Published: October 21, 2008
Winterthur Museum & Country Estate recently acquired a rare and exceptional four-part fraktur that is considered to be one of the finest examples of the colorful Pennsylvania German folk art form.
The four-part set of a “metamorphosis” fraktur (metamorphosis means the paper on which it is painted has been folded into thirds so that lifting or closing one of the flaps changes the overall image) is one of only three known examples in existence, and is particularly important because it is the only one that is signed by the artist.
Fraktur are brightly-decorated paper documents associated with the Pennsylvania Germans and other Germanic communities in America, and were largely created between the mid-1700s to the mid-1800s.
The fraktur set was acquired at an auction conducted on September 26 at Pook and Pook Auctioneers, Downingtown, Penn. Winterthur’s successful bid of $75,000 was supported through the museum’s collections fund. Gifts and bequests from donors, as well as dues from the museum’s Collectors Circle membership group, are used to provide funding for acquisition of objects that further enhance Winterthur’s collections.
The metamorphosis form is “exceptionally rare in fraktur” according to Lisa Minardi, Winterthur’s assistant curator of furniture and a specialist in Pennsylvania German decorative arts, “Not only does the metamorphosis form speak strongly to Pennsylvania German religious and educational values, this piece is especially significant because it is signed and dated by the artist, Durs Rudy,” she noted.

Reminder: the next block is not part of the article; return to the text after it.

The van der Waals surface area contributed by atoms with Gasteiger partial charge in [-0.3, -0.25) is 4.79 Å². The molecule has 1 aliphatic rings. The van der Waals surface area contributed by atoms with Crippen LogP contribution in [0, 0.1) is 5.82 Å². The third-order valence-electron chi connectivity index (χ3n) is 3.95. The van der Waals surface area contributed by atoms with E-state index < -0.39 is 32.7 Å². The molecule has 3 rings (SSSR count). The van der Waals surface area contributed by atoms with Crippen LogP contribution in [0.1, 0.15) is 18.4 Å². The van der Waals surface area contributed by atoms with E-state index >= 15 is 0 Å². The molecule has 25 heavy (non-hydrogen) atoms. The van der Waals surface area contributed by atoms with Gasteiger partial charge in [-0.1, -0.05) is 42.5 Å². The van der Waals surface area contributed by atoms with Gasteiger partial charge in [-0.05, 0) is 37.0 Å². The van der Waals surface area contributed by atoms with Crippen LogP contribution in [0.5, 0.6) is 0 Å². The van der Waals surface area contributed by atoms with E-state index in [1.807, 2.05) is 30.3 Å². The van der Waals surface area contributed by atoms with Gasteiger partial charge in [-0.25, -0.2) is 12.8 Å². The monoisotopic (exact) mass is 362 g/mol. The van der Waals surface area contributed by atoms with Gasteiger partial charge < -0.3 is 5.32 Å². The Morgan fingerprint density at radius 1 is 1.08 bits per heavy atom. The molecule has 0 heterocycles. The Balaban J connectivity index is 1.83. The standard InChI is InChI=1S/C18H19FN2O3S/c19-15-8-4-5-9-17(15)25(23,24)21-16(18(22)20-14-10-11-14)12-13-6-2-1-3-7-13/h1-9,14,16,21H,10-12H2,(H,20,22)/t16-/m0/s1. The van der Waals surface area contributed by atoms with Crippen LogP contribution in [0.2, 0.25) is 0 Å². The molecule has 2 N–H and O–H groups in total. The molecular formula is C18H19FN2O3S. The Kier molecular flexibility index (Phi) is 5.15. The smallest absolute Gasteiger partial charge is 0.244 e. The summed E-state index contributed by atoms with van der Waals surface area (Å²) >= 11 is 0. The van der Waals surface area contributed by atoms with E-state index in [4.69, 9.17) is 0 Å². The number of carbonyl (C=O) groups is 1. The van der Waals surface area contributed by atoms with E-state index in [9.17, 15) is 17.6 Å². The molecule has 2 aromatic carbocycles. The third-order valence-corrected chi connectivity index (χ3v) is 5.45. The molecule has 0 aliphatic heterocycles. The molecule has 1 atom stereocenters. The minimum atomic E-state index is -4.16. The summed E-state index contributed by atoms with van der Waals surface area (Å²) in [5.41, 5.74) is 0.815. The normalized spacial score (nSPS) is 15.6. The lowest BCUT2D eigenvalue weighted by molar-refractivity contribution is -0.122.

Both Durs Rudy Sr (1766‱843) and Durs Rudy Jr (1789‱850) are believed to have made fraktur; either father or son could have made this piece. The family immigrated in 1803 to America and by 1806 had settled in Lehigh County, where it is believed this fraktur was made.
The set of fraktur acquired by Winterthur is comprised of four individual elements, which together form a complete set. The first page in the series begins with a view of Adam, then by lifting the top flap he is transformed into Eve picking the apple, by opening the bottom flap she is in turn transformed into a mermaid. Subsequent panels illustrate the crucifixion, followed by a series in which a well-dressed young man is reminded that however rich, wise or handsome he may be, he should be prepared to die at any moment. The final panel ends with a scene of angels over Jerusalem, and is signed at the bottom “Durs Rudy 1832.”
Winterthur Museum & Country Estate is on Route 52. For more information, 800-448-3883, 302-888-4600 or www.winterthur.org .
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